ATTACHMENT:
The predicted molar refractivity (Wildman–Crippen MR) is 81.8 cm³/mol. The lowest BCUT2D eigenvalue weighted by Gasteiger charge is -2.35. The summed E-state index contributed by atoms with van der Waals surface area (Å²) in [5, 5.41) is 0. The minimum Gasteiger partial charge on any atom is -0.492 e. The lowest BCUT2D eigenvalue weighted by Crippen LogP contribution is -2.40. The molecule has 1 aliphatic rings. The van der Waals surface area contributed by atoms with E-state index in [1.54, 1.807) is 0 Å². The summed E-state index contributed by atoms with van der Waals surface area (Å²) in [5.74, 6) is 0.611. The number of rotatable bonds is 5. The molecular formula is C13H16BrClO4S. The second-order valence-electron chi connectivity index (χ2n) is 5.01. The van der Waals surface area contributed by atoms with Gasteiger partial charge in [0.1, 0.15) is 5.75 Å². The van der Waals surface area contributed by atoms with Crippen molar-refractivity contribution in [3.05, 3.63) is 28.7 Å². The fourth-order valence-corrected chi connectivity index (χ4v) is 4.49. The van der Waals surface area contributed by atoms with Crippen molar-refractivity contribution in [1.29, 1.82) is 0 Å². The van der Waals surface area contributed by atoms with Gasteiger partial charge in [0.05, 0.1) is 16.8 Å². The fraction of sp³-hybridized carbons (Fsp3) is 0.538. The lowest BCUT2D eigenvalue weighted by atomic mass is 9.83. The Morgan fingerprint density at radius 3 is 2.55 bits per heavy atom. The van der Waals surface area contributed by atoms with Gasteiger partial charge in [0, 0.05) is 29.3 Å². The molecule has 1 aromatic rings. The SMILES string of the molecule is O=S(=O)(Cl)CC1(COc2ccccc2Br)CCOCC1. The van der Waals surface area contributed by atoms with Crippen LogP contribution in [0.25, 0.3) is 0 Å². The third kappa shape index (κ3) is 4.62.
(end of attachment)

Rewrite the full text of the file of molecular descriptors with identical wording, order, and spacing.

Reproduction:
The predicted molar refractivity (Wildman–Crippen MR) is 81.8 cm³/mol. The lowest BCUT2D eigenvalue weighted by Gasteiger charge is -2.35. The summed E-state index contributed by atoms with van der Waals surface area (Å²) in [5, 5.41) is 0. The minimum Gasteiger partial charge on any atom is -0.492 e. The lowest BCUT2D eigenvalue weighted by Crippen LogP contribution is -2.40. The molecule has 1 aliphatic rings. The van der Waals surface area contributed by atoms with E-state index in [1.54, 1.807) is 0 Å². The summed E-state index contributed by atoms with van der Waals surface area (Å²) in [5.74, 6) is 0.611. The number of rotatable bonds is 5. The molecular formula is C13H16BrClO4S. The second-order valence-electron chi connectivity index (χ2n) is 5.01. The van der Waals surface area contributed by atoms with Gasteiger partial charge in [0.1, 0.15) is 5.75 Å². The van der Waals surface area contributed by atoms with Crippen molar-refractivity contribution in [3.05, 3.63) is 28.7 Å². The fourth-order valence-corrected chi connectivity index (χ4v) is 4.49. The van der Waals surface area contributed by atoms with Crippen molar-refractivity contribution in [1.29, 1.82) is 0 Å². The van der Waals surface area contributed by atoms with Gasteiger partial charge in [0.05, 0.1) is 16.8 Å². The fraction of sp³-hybridized carbons (Fsp3) is 0.538. The lowest BCUT2D eigenvalue weighted by atomic mass is 9.83. The Morgan fingerprint density at radius 3 is 2.55 bits per heavy atom. The van der Waals surface area contributed by atoms with Gasteiger partial charge in [0, 0.05) is 29.3 Å². The molecule has 1 aromatic rings. The SMILES string of the molecule is O=S(=O)(Cl)CC1(COc2ccccc2Br)CCOCC1. The van der Waals surface area contributed by atoms with Crippen LogP contribution in [0.25, 0.3) is 0 Å². The third kappa shape index (κ3) is 4.62.